There is no uniform or universally accepted system used for food dating in the United States. Although dating of some foods is required by more than 20 states, there are areas of the country where much of the food supply has some type of open date and other areas where almost no food is dated.

What Types of Food Are Dated?

Open dating is found primarily on perishable foods such as meat, poultry, eggs and dairy products. "Closed" or "coded" dating might appear on shelf-stable products such as cans and boxes of food.

Types of Dates

  • A "Sell-By" date tells the store how long to display the product for sale. You should buy the product before the date expires.


  • A "Best if Used By (or Before)" date is recommended for best flavor or quality. It is not a purchase or safety date.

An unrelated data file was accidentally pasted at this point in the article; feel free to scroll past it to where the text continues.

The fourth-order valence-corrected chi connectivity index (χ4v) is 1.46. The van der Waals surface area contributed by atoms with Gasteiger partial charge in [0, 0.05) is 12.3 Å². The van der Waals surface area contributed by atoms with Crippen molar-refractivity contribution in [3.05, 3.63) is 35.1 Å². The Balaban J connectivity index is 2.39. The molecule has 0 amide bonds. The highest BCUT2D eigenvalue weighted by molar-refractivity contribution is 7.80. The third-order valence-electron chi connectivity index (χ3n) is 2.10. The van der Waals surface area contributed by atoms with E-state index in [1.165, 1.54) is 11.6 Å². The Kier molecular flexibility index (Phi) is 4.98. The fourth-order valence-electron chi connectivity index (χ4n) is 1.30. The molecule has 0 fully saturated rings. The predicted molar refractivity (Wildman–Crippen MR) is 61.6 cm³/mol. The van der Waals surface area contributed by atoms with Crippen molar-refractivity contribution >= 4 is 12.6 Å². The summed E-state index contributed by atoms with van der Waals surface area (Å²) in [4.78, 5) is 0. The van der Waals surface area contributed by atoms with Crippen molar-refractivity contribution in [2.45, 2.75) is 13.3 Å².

• A "Use-By" date is the last date recommended for the use of the product while at peak quality. The date has been determined by the manufacturer of the product.


  • "Closed or coded dates" are packing numbers for use by the manufacturer.

Safety After Date Expires

Except for "use-by" dates, product dates don't always refer to home storage and use after purchase. "Use-by" dates usually refer to best quality and are not safety dates. But even if the date expires during home storage, a product should be safe, wholesome and of good quality -- if handled properly and kept at 40° F or below. See the accompanying refrigerator charts for storage times of dated products. If product has a "use-by" date, follow that date. If product has a "sell-by" date or no date, cook or freeze the product by the times on the chart.